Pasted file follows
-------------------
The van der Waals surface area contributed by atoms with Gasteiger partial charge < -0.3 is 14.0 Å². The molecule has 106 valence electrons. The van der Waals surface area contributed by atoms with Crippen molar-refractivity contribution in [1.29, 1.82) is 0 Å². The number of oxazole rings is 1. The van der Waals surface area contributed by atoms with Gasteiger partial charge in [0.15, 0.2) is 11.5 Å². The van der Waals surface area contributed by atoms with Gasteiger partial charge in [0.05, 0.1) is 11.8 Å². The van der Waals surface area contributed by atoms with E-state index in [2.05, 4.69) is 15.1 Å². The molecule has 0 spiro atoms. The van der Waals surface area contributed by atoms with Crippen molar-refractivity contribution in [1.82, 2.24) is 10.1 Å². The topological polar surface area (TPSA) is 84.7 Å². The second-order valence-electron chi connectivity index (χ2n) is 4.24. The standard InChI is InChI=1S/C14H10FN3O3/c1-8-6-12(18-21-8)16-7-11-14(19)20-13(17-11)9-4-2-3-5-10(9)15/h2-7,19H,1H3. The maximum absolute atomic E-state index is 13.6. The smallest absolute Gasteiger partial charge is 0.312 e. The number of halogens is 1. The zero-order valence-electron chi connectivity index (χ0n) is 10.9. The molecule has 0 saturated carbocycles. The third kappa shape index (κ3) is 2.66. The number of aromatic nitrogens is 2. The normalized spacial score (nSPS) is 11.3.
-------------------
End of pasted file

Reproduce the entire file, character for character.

The van der Waals surface area contributed by atoms with Gasteiger partial charge < -0.3 is 14.0 Å². The molecule has 106 valence electrons. The van der Waals surface area contributed by atoms with Crippen molar-refractivity contribution in [1.29, 1.82) is 0 Å². The number of oxazole rings is 1. The van der Waals surface area contributed by atoms with Gasteiger partial charge in [0.15, 0.2) is 11.5 Å². The van der Waals surface area contributed by atoms with Gasteiger partial charge in [0.05, 0.1) is 11.8 Å². The van der Waals surface area contributed by atoms with E-state index in [2.05, 4.69) is 15.1 Å². The molecule has 0 spiro atoms. The van der Waals surface area contributed by atoms with Crippen molar-refractivity contribution in [1.82, 2.24) is 10.1 Å². The topological polar surface area (TPSA) is 84.7 Å². The second-order valence-electron chi connectivity index (χ2n) is 4.24. The standard InChI is InChI=1S/C14H10FN3O3/c1-8-6-12(18-21-8)16-7-11-14(19)20-13(17-11)9-4-2-3-5-10(9)15/h2-7,19H,1H3. The maximum absolute atomic E-state index is 13.6. The smallest absolute Gasteiger partial charge is 0.312 e. The number of halogens is 1. The zero-order valence-electron chi connectivity index (χ0n) is 10.9. The molecule has 0 saturated carbocycles. The third kappa shape index (κ3) is 2.66. The number of aromatic nitrogens is 2. The normalized spacial score (nSPS) is 11.3.